“And he still ended up having a decent – I mean, look, he was contributing this year,” Russillo said. “The shooting was never what you wanted it to be. But defensively, I actually thought he ended up being a better player than the beginning, where you were like, ‘Wow, how is this guy gonna survive out there defensively?’ ”

“Also, the league changed,” Simmons added. “He made more sense in the 2000s than he did five years later when shooting became so much more important than it was in 2008 and 2009. I mean, somebody like [Rajon] Rondo could dominate three straight playoff rounds without a jump shot.

“And so Rubio, all of the stuff that he did just made more sense back then than I think it did in 2016.”

“And it was fun as hell to watch,” said Russillo, laughing.

“Oh, it was so good,” Simmons echoed.

“He would have this stuff before the draft where he would drive, and he would know where the trailer always was, and it was this blind behind-the-back thing,” Russillo said.

Or you know how Luka now will drive, and I still think he kicks it out at the rim too often, but he knows exactly where – it’s like the receiver / quarterback thing we’ve talked about in the past.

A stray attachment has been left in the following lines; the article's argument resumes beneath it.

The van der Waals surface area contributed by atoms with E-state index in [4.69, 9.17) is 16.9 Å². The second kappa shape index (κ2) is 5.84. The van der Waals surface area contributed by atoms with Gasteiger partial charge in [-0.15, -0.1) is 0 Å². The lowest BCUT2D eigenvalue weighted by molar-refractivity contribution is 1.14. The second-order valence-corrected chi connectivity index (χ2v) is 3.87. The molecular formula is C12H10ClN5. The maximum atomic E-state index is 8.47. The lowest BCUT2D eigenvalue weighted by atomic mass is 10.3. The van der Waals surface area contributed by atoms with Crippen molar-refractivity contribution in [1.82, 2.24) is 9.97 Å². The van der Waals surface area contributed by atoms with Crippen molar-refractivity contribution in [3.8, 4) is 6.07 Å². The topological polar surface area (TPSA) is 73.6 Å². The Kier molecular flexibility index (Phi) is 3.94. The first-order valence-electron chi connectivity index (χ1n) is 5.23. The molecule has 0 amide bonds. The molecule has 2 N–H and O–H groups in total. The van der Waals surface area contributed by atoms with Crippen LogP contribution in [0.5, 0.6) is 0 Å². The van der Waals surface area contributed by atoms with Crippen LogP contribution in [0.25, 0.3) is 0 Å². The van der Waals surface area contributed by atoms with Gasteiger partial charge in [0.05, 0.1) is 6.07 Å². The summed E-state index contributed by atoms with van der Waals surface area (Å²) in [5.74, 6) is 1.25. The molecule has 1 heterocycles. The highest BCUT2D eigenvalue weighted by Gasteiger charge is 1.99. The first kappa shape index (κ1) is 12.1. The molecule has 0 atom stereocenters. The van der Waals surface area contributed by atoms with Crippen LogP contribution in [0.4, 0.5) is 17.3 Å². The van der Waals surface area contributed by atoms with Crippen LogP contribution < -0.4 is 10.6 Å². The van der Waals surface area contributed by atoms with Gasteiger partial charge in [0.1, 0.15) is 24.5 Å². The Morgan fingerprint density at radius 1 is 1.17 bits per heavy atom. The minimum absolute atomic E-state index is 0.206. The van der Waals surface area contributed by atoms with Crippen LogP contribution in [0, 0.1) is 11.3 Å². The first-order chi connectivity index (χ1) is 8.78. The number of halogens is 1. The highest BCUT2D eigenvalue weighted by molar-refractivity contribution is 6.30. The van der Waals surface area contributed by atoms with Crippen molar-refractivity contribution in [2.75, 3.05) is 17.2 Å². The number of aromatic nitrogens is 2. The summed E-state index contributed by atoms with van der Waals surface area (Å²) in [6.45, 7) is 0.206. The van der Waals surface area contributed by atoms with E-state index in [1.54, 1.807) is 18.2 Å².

But he’ll go up, and he’ll flip it behind his head, just knowing, ‘If I have enough on this, it’s gonna end up in the corner, and that’s where the guy is supposed to be anyway when I do these drives. ‘ Rubio was doing this shit before as a teenager, before, I think, anybody.

So to look back at the Rubio decision, it made sense at the time. Remember, Steph, he came back and played that next year after that tournament run. It seemed like they were trying to force him to play point guard. But I remember Amin Elhassan saying, when they were trading for him with Phoenix, he was like, ‘His teammates were so bad at catching his passes, they had a term for it, and they called it lovedales.’ Like, you would watch him, and they would go, actually, that was a great read.